2020-01-14 Product news
Saskachewan researchers aiming to develop a vaccine for coronavirus outbreak in China
Researchers at the University of Saskatchewan are aiming to develop a vaccine that could help address an outbreak of coronavirus in China.
This article is related to Alfa Laval's stainless steel separation and fluid control equipment. Alfa Laval's Heat Transfer, Separation and Hygienic Fluid Handling products are used by pharmaceutical manufacturers in Canada.
Read the full article on cbc.ca
“…Researchers at the University of Saskatchewan are aiming to develop a vaccine that could help address an outbreak of coronavirus that has killed six people in China.
On Monday, Chinese health officials on the frontline of the outbreak confirmed to state media that human-to-human transmission of the virus has occurred and the number of cases has more than tripled, according to the Associated Press.
The outbreak is believed to have started in a seafood market in the central-Chinese city of Wuhan, but it has since spread to Beijing and Guangdong. Wuhan Mayor Zhou Xianwang told state television that 258 cases had been confirmed in the city, with six deaths.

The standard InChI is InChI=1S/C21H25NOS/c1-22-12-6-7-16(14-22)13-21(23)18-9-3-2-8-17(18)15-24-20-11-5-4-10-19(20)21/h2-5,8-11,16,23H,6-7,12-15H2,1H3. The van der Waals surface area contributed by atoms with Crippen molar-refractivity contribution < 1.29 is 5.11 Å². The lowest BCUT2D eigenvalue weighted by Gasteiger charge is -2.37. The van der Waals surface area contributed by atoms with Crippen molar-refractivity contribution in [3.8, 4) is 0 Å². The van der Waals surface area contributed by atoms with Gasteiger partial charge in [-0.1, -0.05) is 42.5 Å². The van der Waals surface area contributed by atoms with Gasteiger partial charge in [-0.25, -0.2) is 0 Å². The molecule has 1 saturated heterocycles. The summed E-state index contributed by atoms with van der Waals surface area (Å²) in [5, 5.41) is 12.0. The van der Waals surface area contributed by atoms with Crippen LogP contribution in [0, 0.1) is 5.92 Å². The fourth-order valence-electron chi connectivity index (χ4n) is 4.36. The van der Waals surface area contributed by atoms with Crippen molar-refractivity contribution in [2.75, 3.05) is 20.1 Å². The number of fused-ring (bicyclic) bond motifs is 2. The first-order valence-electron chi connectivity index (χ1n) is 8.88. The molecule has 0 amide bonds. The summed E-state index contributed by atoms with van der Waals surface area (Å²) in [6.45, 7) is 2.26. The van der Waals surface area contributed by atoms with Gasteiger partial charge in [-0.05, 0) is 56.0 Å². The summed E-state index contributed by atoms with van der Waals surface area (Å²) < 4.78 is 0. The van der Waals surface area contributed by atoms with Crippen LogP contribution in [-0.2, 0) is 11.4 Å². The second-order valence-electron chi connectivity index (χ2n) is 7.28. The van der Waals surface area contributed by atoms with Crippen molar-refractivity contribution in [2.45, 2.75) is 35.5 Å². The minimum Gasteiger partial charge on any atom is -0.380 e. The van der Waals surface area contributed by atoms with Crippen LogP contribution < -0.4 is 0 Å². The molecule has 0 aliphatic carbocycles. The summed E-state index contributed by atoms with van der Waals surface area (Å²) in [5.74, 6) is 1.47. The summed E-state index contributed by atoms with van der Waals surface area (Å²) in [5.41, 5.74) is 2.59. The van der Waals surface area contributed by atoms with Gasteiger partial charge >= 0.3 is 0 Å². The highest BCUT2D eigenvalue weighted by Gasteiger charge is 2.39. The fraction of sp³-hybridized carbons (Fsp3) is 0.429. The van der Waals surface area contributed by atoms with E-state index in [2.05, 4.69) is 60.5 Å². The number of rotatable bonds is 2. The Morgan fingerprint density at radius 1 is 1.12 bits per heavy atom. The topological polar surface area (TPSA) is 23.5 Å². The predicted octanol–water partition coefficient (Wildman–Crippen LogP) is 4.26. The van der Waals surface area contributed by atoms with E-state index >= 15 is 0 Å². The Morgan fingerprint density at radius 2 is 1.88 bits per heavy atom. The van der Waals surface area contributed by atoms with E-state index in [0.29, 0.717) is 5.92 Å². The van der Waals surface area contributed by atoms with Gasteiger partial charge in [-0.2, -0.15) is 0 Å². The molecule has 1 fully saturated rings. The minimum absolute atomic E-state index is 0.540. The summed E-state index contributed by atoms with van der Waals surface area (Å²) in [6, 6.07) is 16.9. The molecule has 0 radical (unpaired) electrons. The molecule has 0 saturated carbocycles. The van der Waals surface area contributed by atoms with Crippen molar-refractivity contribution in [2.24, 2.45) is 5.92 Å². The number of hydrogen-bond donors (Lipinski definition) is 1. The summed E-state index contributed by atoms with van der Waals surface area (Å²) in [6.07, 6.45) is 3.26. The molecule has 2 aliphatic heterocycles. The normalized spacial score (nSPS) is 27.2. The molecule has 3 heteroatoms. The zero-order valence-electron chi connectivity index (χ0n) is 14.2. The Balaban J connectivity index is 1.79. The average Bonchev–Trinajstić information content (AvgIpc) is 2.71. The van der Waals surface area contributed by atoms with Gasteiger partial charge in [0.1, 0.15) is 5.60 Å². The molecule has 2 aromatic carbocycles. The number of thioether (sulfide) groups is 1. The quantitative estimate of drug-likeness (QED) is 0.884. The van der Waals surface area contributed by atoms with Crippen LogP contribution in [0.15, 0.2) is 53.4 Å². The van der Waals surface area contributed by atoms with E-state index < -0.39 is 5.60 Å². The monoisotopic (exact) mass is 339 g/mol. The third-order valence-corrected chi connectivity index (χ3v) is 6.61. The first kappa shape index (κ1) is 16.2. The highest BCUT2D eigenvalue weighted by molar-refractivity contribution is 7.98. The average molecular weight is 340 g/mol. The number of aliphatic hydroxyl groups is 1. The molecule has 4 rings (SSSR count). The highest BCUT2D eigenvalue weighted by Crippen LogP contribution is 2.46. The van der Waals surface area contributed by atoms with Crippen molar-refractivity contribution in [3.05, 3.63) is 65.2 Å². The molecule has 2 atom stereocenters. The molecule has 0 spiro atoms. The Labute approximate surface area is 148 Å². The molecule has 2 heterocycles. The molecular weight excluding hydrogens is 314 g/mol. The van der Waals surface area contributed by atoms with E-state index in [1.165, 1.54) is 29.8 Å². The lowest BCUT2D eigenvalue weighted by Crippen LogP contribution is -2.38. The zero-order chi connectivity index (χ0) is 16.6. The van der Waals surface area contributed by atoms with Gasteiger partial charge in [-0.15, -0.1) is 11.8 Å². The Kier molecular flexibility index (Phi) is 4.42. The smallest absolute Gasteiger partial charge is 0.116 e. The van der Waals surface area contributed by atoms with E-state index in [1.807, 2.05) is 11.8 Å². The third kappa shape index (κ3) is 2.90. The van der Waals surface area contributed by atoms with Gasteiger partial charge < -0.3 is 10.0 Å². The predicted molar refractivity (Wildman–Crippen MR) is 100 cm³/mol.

The outbreak has since spread to Japan, Thailand and South Korea. The virus is linked to the same family of viruses as Severe Acute Respiratory Syndrome (SARS), which killed dozens of Canadians in 2002 and 2003.
…Now, researchers from the University of Saskatchewan's Vaccine and Infectious Disease Organization - International Vaccine Centre (VIDO-InterVac) have requested to work with the virus through the Public Health Agency of Canada's National Microbiology Laboratory in Winnipeg.
…researchers at VIDO-InterVac have extensive experience with coronavirus, as the first vaccine for the virus in cattle was developed at the lab, with research around the virus continuing today…
…they're now looking to develop a vaccine specifically for the virus affecting China, which has come to be known as the Wuhan strain. Since the sequence of the virus was just released last week, they're still in the very early stages of research…”
Read the rest of the article on cbc.ca